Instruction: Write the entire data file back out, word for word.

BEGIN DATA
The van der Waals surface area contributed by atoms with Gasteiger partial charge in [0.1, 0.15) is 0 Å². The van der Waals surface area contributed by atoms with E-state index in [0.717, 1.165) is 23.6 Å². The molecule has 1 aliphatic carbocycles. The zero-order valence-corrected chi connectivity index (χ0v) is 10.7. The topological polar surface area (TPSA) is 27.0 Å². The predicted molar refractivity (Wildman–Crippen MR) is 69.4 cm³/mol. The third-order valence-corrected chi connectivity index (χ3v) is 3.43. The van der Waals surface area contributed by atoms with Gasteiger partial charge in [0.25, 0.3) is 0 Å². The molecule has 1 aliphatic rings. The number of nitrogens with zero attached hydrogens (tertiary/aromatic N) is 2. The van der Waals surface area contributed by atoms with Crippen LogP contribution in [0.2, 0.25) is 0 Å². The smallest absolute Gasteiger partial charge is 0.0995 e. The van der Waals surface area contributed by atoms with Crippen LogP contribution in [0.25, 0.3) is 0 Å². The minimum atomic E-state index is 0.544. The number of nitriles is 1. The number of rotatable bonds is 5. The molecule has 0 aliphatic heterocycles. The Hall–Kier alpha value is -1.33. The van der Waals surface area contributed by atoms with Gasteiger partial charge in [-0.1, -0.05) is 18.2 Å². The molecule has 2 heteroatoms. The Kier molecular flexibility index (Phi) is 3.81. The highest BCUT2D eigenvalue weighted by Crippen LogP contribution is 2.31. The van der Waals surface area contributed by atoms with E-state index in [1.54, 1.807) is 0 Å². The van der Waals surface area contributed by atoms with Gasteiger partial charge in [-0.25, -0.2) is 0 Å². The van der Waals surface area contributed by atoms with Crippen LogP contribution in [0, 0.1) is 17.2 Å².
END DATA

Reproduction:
The van der Waals surface area contributed by atoms with Gasteiger partial charge in [0.1, 0.15) is 0 Å². The van der Waals surface area contributed by atoms with E-state index in [0.717, 1.165) is 23.6 Å². The molecule has 1 aliphatic carbocycles. The zero-order valence-corrected chi connectivity index (χ0v) is 10.7. The topological polar surface area (TPSA) is 27.0 Å². The predicted molar refractivity (Wildman–Crippen MR) is 69.4 cm³/mol. The third-order valence-corrected chi connectivity index (χ3v) is 3.43. The van der Waals surface area contributed by atoms with Gasteiger partial charge in [0.25, 0.3) is 0 Å². The molecule has 1 aliphatic rings. The number of nitrogens with zero attached hydrogens (tertiary/aromatic N) is 2. The van der Waals surface area contributed by atoms with Crippen LogP contribution in [0.2, 0.25) is 0 Å². The smallest absolute Gasteiger partial charge is 0.0995 e. The van der Waals surface area contributed by atoms with Crippen LogP contribution in [0.25, 0.3) is 0 Å². The minimum atomic E-state index is 0.544. The number of nitriles is 1. The number of rotatable bonds is 5. The molecule has 0 aliphatic heterocycles. The Hall–Kier alpha value is -1.33. The van der Waals surface area contributed by atoms with Gasteiger partial charge in [-0.1, -0.05) is 18.2 Å². The molecule has 2 heteroatoms. The Kier molecular flexibility index (Phi) is 3.81. The highest BCUT2D eigenvalue weighted by Crippen LogP contribution is 2.31. The van der Waals surface area contributed by atoms with E-state index in [1.54, 1.807) is 0 Å². The van der Waals surface area contributed by atoms with Gasteiger partial charge in [-0.25, -0.2) is 0 Å². The van der Waals surface area contributed by atoms with Crippen LogP contribution in [0, 0.1) is 17.2 Å².